Rust is exciting. That is what developers in almost every discipline are saying. With so many programming languages out there, how do you choose which one to learn? How can one language by any more exciting than another?
There is an excellent case to be made that Rust should be the next language you learn. Today we’ll cover seven reasons you should learn Rust, but first, a primer.
What Is Rust?
Rust is a programming language developed by Mozilla. Compared to many other languages Rust is quite young, but on the surface seems much like older languages like C or C++.
Despite this, Rust has a modern package management system and can be installed for use on almost any operating system, and even on embedded hardware.
You can install Rust from the official website, which also provides documentation for the language.
There are certainly easier languages to learn (but then again Python isn’t for everyone), so why learn Rust?
1. Rust Is Special
Different coding languages are suitable for different uses. Low-level languages are perfect for hardware and memory intensive tasks due to their speed. They come with potential problems though. Even experienced developers can run into program-breaking bugs which are near impossible to debug.
Rust combines the speed and control of a lower level language with the tools, safety, and debugging provided from a high-level language.
2. Cargo Does Everything
Each new Rust project has a Cargo.toml file, which contains project details and dependencies. Every time you check or build your project, Cargo use the Cargo.toml file to package everything the project needs.
Some frameworks can be challenging to navigate for beginners. Even if you’ve never used a package manager before, Cargo is simple for first-timers to use.
3. Rust Is Fast
One of Rust’s major draws is its speed. Its cleverly constructed memory management rules mean it requires no garbage collection. Many other languages have to continually check what is being executed at runtime to prevent problems.
Rust has no runtime checking, as the compiler stops bad code from ever getting built. While some scripts might take longer to compile, they will run quickly.
This isn’t just the case for programs running on computers either. This same system of clever memory use with little or no overhead makes Rust perfect for embedded hardware. Rust also, unsurprisingly, plays very nicely with the Raspberry Pi.
4. Rust Is for Web Development
The speed and safety Rust bring to hardware also exists on the web. WebAssembly is both a language and a portable executable for running code online. As well as being a low-level language in its own right, any language can compile into WebAssembly.
Frameworks such as Rocket allow developers to build web apps purely in Rust, and given that speed is critical online, it might be the perfect online language.
5. Developers Love Rust
All kinds of developers love Rust, and it shows. It was the most loved language in 2016, 2017, and 2018 in the Stack Overflow developer survey. Everyone including web developers, music makers, game developers, and embedded hardware programmers are talking about how it is perfect for their discipline.
Regardless of what field you are interested in, knowing Rust will likely help you in the future. Even if it doesn’t, there is another good reason to learn the language.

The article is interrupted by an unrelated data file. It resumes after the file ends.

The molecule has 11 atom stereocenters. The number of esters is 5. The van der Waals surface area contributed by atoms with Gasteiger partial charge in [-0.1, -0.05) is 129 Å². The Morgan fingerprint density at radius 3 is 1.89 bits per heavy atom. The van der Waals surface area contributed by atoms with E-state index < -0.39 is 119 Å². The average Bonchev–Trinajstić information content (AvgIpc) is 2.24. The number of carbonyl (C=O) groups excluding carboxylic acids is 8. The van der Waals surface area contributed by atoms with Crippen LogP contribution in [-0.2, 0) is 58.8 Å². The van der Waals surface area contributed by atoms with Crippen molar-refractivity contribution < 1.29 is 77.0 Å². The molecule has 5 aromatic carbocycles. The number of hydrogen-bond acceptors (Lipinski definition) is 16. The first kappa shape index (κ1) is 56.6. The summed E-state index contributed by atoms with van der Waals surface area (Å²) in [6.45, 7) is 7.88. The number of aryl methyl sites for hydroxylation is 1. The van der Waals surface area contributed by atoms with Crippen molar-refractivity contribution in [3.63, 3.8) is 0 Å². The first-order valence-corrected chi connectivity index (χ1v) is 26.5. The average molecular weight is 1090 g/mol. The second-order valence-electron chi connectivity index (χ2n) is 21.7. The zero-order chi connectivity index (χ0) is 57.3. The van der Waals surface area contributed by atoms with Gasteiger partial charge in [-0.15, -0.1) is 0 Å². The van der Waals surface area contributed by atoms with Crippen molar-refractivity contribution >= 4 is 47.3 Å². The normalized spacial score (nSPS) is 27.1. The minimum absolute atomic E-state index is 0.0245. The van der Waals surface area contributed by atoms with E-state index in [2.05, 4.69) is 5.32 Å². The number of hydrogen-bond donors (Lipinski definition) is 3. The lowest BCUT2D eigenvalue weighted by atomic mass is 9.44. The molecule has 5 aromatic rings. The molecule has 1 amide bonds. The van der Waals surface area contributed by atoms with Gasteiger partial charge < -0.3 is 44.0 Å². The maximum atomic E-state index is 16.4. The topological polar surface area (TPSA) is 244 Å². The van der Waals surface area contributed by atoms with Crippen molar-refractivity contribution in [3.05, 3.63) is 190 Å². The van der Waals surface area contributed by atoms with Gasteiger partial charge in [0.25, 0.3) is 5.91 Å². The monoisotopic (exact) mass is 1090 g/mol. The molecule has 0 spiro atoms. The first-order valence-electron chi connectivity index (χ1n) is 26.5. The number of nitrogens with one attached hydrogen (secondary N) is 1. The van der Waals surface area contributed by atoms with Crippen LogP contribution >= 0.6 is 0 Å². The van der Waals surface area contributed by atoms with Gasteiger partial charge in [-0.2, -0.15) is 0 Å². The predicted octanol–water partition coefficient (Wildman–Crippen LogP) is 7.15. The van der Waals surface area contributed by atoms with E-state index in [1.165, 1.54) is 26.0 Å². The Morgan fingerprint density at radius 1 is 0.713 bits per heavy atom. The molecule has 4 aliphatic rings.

6. Rust Will Make You a Better Programmer
Most people coding today taught themselves, many using high-level languages. It is possible to be proficient at coding and still not truly understand what makes your program tick. Worse yet, your code might compile correctly but run horribly despite it performing a seemingly reasonable task on a computer more than capable of running it.
Lower level languages can run code much faster. Trying beginner projects in C and other low-level languages show that the languages don’t seem too hard to learn. The problem is, if you don’t understand memory management perfectly you are going to eventually run into issues that are very difficult to debug.
Rust requires you to program well but doesn’t expect you to know everything before starting. When something doesn’t work in a program, the compiler will not only tell you what is wrong but suggest fixes to the code.
Learning Rust means learning all of the same things needed for low-level languages. The difference is Rust’s well thought out rules, and the helpful compiler will assist you in learning good practices without accidentally destroying the universe with C or C++.
7. The Book
Almost all languages have a getting started section of their documentation to help get new users acquainted with the syntax and usage. Rust goes further. The Rust Programming Language, known simply as The Book, is more than a simple manual.
The book is a twenty chapter guide covering every element of the language through examples. Aimed at being readable to novices, but not frustrating for professionals, the book manages to retain a tone suited to both.
The Rust Programming Language is not a coding fundamentals book as such, but the process of learning how the language works holds a mirror up to your own practices.
Should You Learn Rust?
To almost anyone with interest in programming, Rust is exciting. The Rust Programming Language book is worth reading even if you have no intention of learning the language fully.
After everything said in this article, if you are an absolute beginner, I’d still recommend Python. It’s perfect for learning the absolute fundamentals, but powerful enough to be the language of the future of tech.